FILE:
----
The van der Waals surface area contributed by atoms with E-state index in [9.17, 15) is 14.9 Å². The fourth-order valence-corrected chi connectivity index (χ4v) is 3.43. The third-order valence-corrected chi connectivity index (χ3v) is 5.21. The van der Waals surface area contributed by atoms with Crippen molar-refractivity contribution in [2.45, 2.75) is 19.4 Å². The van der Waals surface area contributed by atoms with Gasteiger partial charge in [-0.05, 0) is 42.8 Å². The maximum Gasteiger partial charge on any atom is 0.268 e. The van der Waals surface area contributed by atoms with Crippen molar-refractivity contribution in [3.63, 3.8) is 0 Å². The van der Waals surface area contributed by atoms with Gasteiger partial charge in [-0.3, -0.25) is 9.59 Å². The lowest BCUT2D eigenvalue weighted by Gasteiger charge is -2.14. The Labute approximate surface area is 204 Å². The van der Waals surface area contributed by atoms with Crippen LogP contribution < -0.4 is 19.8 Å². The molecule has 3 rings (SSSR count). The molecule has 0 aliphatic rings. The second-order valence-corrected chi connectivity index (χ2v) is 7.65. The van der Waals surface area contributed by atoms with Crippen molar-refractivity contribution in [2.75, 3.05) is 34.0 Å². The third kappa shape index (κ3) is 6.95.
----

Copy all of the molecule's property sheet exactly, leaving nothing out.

The van der Waals surface area contributed by atoms with E-state index in [9.17, 15) is 14.9 Å². The fourth-order valence-corrected chi connectivity index (χ4v) is 3.43. The third-order valence-corrected chi connectivity index (χ3v) is 5.21. The van der Waals surface area contributed by atoms with Crippen molar-refractivity contribution in [2.45, 2.75) is 19.4 Å². The van der Waals surface area contributed by atoms with Gasteiger partial charge in [-0.05, 0) is 42.8 Å². The maximum Gasteiger partial charge on any atom is 0.268 e. The van der Waals surface area contributed by atoms with Crippen molar-refractivity contribution in [3.63, 3.8) is 0 Å². The van der Waals surface area contributed by atoms with Gasteiger partial charge in [-0.3, -0.25) is 9.59 Å². The lowest BCUT2D eigenvalue weighted by Gasteiger charge is -2.14. The Labute approximate surface area is 204 Å². The van der Waals surface area contributed by atoms with Crippen LogP contribution < -0.4 is 19.8 Å². The molecule has 3 rings (SSSR count). The molecule has 0 aliphatic rings. The second-order valence-corrected chi connectivity index (χ2v) is 7.65. The van der Waals surface area contributed by atoms with Crippen molar-refractivity contribution in [2.75, 3.05) is 34.0 Å². The third kappa shape index (κ3) is 6.95.